Active commuting can reduce your risk of serious conditions, says National Charity Partnership
Following research by the University of Glasgow published in the British Medical Journal which highlighted the association between commuting by cycle and walking and a reduced risk of cardiovascular disease, the National Charity Partnership are encouraging more people to think about taking a more active route to work.
With around seven million people in the UK already living with heart and circulatory disease and over 4 million with Type 2 diabetes, these life-threatening conditions can be helped by being active regularly. The National Charity Partnership welcome this new research supporting active travel and public health initiatives that encourage these small steps to improve your health.
Matthew McKee, Prevention Programme Manager – Physical Activity, for the National Charity Partnership, said: “Our own research shows that lack of motivation and the price of fitness classes are two things that can stop people moving more – but it’s vital to get some form of exercise in order to look after your health. Active commuting can be a really easy way to incorporate physical activity into your daily routine, without costing a penny.
“In fact the study suggests that cycling to work for just two hours a week may significantly reduce your risk of cardiovascular disease. However, even small changes such as cycling to the train station or getting off public transport a few stops earlier can all help towards improving your health and reducing this risk.”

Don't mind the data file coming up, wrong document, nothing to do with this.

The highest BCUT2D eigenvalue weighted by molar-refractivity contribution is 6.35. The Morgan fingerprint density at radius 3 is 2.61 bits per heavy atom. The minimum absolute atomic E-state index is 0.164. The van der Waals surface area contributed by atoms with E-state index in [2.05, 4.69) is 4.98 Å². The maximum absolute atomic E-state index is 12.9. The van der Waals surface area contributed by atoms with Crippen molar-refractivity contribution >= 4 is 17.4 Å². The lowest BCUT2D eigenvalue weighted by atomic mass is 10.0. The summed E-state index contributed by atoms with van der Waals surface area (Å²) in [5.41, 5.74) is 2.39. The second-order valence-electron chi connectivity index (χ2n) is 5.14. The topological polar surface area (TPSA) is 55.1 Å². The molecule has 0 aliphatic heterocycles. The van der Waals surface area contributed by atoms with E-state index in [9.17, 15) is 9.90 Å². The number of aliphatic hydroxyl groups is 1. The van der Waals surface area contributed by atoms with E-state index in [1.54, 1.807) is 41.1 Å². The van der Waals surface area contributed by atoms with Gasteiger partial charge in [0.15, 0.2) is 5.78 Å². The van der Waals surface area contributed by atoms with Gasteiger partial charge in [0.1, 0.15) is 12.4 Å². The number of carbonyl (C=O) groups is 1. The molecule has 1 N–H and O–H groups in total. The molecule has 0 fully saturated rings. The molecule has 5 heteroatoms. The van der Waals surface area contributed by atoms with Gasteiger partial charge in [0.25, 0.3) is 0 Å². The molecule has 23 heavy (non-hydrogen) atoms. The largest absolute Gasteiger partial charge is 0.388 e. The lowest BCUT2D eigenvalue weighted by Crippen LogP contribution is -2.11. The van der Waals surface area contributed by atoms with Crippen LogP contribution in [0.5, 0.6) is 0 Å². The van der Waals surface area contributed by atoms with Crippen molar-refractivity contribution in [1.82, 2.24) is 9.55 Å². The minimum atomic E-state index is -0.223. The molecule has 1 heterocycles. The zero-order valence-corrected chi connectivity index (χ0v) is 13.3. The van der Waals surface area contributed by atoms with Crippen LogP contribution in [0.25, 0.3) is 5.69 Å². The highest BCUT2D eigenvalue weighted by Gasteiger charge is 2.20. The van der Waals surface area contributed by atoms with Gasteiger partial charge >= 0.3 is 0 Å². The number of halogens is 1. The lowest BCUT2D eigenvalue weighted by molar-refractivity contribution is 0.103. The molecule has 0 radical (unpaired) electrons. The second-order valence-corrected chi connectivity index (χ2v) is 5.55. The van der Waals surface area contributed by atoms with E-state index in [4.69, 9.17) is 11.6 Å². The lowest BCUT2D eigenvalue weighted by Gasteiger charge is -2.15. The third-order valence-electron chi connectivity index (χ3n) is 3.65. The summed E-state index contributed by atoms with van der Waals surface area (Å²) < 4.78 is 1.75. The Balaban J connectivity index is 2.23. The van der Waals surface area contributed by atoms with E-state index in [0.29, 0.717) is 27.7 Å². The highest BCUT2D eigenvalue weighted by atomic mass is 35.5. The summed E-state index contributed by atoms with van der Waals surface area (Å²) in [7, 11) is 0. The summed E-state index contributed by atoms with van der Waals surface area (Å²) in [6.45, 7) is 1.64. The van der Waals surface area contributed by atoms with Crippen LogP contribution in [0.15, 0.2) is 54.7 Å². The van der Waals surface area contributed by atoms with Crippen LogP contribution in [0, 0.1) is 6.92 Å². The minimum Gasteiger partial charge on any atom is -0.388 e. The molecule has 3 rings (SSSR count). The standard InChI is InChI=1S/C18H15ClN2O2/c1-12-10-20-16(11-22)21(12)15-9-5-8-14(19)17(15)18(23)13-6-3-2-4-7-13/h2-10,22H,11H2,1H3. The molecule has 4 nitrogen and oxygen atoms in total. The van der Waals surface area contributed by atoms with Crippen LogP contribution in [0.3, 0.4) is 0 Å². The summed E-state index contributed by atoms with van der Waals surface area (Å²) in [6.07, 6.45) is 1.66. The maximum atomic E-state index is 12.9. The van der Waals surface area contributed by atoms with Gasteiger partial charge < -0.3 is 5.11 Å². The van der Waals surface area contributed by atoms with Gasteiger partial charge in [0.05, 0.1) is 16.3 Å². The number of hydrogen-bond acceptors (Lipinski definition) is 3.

As the weather gets warmer, the National Charity Partnership will be launching Beat the Street – a seven-week initiative that transforms towns into an interactive game with local people rewarded with points and prizes for getting moving. In 2016, over 145,000 people took part in Beat the Street and collectively travelled a massive 520,000 miles, embracing the competition and making a positive impact on their physical health. Beat the Street is a fun game that brings whole communities together and encourages families to get involved in active travel and maintain these habits long after the game has finished.
From May to October 2017, Beat the Street will be running in North Lanarkshire, Rhondda Cynon Taf, Nottingham, East London and Belfast, find out more about your nearest game here.
The National Charity Partnership, a collaboration between the British Heart Foundation (BHF), Diabetes UK and Tesco, supports people to get active and eat healthily to reduce their risk of heart and circulatory disease and Type 2 diabetes. Its Let's Do This campaign encourages people to take small steps towards healthier lifestyles. For more information visit http://www.lets-dothis.org.uk and check out our articles to help you get active.